The second one tasted like absolutely nothing. Big disappointment.

The texture and color is really cool. I won't give up on this fruit quite yet but I am skeptical that any specimens would eclipse the experiences mentioned above.

I think thats where it stands. Good fruit maybe, but not as chocolaty as they are purported to be. Whats crazy to me is that there are several videos on youtube where the people eating it swear that it tastes like chocolate. Certainly there is a bit of psychology involved, but I will keep trying these either way.

20
Thanks! I've started taking a photo of all the rare fruit I've come across in addition to the video review, its strange how some of these fruits don't have a clear photo available online.

21
Tropical Fruit Discussion / Black Sapote Review (VIDEO)
« on: April 18, 2016, 11:59:22 AM »
This surprisingly was controversial. Lots of people are saying it does taste like chocolate. I'm starting to think its just hype and psychology that makes people think that. Am I wrong?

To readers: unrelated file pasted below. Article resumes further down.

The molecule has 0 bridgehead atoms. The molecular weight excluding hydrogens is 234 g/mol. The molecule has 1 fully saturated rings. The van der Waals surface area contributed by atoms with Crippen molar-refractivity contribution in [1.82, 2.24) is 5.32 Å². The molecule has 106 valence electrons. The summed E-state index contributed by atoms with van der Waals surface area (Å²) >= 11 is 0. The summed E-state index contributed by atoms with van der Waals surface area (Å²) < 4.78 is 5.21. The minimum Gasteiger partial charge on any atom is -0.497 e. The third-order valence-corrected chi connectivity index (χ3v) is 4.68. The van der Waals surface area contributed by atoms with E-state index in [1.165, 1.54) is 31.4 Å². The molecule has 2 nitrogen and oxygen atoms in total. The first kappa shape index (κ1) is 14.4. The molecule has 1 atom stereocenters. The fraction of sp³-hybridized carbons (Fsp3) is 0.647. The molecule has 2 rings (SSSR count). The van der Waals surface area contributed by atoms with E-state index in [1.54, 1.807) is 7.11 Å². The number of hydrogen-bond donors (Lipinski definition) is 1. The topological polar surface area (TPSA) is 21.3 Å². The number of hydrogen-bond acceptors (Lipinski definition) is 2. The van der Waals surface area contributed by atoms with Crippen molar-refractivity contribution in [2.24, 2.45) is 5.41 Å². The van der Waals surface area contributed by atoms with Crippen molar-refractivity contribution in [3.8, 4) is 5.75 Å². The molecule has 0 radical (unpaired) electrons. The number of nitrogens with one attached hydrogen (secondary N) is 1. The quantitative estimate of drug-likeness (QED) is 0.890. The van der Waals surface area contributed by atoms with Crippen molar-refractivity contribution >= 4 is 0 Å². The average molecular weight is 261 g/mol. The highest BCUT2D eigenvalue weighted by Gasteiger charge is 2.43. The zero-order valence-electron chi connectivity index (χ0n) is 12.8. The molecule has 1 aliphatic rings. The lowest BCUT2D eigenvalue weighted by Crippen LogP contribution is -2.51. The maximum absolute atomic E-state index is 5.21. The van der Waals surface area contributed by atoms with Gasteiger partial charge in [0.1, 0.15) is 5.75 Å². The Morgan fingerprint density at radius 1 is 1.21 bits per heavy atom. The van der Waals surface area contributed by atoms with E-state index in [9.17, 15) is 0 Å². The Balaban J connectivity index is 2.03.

22
Finally back home from Asia, so I can post these more regularly now. Here are the last three reviews from my trip in Borneo!



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Thanks, glad to share. Its definitely one to use for cooking or juice, if you want something you don't have to prepare, I'd stay clear of this one.

24
I just finished one whole month traveling through Borneo and found tons of fruit I've never had. Plenty more videos on the way.

Assam Paya:

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Ridan:

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Tropical Fruit Discussion / Re: Are Gros Michel bananas eaten green?
« on: February 08, 2016, 11:49:26 PM »
I took a bite out of one while green (but soft) and it tasted great. It was like Cavendish but with a stronger and sweeter banana taste. One concern is that it had a dark core with a small gap going through the banana, is that normal?